What’s an example of ‘beats’ with a movie? Well, screenplay calculator offers the following formula for a screenplay of 110 pages:

Opening Image: pg 1

Establish Theme: pgs 1 – 5

Setup: pgs 1 – 10

Inciting Incident: 12

Debate – Half Commitment: pgs 12 – 25

Turn to Act II: 25

Subplot intro by: pg 30

Fun – Games – Puzzles: pgs 30 – 55

Tentpole – Midpoint – Reversal: pg 55

Enemy Closes In: pgs 55 – 75

Low Point: pg 75

Darkest Decision: pgs 75 – 85

Turn to Act III: pg 85

Finale – Confrontation: pgs 85 – 107

Aftermath: pgs 107 – 110

Final Image: pg 110

As you can see, there are multiple moves within the narrative. Similarly, there are likely to be multiple moves within your relationship with another person. Learning to recognize these will help you to know when to show up with the gift, and when to withdraw the olive branch; when to hang back and let time go by, and when to lean in and ask for the favor, the money, the deal—could, in fact, cause you– when someone doesn’t offer you the immediate response you seek—to ask yourself, “Hmmm, I wonder where they are in their thinking/their day? Although I see this as an ‘inciting incident,’ they might be midway through ‘fun, games, and puzzles’ in another conversation; or contemplating their version of today’s ‘darkest decision.’”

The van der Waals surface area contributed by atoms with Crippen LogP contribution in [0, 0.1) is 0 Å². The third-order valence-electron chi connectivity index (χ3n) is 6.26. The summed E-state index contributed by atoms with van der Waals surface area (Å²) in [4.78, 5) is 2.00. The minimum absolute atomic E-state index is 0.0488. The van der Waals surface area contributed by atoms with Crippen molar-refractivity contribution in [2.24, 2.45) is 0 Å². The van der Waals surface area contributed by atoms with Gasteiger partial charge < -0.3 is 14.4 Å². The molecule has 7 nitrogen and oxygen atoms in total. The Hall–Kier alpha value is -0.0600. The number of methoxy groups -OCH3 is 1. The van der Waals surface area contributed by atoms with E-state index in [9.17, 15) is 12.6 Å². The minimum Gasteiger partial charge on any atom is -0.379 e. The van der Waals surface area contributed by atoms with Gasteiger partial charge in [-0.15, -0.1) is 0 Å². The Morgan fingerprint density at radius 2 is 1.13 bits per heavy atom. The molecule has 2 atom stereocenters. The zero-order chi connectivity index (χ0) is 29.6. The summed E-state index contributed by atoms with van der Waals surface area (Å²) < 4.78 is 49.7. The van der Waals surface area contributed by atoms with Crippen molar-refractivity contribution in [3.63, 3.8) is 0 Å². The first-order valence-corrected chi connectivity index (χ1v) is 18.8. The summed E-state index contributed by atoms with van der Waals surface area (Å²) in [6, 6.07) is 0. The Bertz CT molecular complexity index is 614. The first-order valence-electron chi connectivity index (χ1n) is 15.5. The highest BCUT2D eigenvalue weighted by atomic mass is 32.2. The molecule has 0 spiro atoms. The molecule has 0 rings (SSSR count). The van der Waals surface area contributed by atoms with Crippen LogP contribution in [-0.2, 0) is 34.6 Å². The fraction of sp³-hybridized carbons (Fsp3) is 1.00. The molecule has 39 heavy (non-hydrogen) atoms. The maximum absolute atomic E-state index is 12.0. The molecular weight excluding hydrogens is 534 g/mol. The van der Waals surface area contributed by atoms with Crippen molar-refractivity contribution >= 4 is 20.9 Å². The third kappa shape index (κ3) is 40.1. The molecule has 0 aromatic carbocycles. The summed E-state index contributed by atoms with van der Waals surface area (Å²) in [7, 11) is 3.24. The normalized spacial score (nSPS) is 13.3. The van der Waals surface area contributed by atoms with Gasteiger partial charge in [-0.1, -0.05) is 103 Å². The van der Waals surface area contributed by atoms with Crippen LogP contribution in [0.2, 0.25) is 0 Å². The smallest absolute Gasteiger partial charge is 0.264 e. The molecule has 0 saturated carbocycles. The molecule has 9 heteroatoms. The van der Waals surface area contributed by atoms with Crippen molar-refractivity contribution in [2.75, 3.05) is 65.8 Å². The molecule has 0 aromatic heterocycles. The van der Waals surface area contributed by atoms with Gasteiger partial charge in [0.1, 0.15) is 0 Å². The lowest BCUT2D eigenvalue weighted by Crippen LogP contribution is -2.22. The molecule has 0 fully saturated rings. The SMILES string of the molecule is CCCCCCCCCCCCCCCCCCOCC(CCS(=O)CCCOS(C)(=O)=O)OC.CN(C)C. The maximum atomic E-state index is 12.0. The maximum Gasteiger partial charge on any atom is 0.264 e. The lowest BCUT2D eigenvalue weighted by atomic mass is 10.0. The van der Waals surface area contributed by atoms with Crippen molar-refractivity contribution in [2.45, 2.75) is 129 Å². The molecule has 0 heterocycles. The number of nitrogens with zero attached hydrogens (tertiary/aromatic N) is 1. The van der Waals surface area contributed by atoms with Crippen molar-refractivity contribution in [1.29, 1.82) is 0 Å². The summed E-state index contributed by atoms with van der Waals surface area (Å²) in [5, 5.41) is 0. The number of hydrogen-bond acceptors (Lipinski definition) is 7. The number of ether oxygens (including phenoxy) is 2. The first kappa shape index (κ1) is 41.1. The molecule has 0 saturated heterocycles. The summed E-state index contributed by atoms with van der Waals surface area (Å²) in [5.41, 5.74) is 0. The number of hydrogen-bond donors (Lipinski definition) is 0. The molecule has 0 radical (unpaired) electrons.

Keeping these beats in mind is likely to ensure greater proportionality in the beats of your day, and your life— ensuring this year’s New Year’s resolution becomes a reality.



A Holiday Message from Frances Cole Jones

As 2010 ends I wanted to take a moment to thank you all so very much for your interest, feedback, and suggestions this past year– and tell you a bit about what’s in store for 2011.

I don’t know if you had a chance to see my piece on why mixing business and pleasure is a dangerous cocktail but this column is an ongoing assignment and I would love to hear what you’d like me to be writing about in the new year.

I’m looking forward to speaking on The Art of Sales at the Spark and Hustle conference in New York in March.

Topics for upcoming Wows of the Week include:

  • The importance of setting 3-day, 3-month and 3-year goals
  • Why “No” is just the opening gambit in a negotiation, and
  • How to use “quick wins” (not quick fixes) to boost morale for yourself and those around you

I’ll be adding a number of new items to the Wow Store—among other things, the search for the perfect women’s blue shirt appears to be drawing to a close– stay tuned.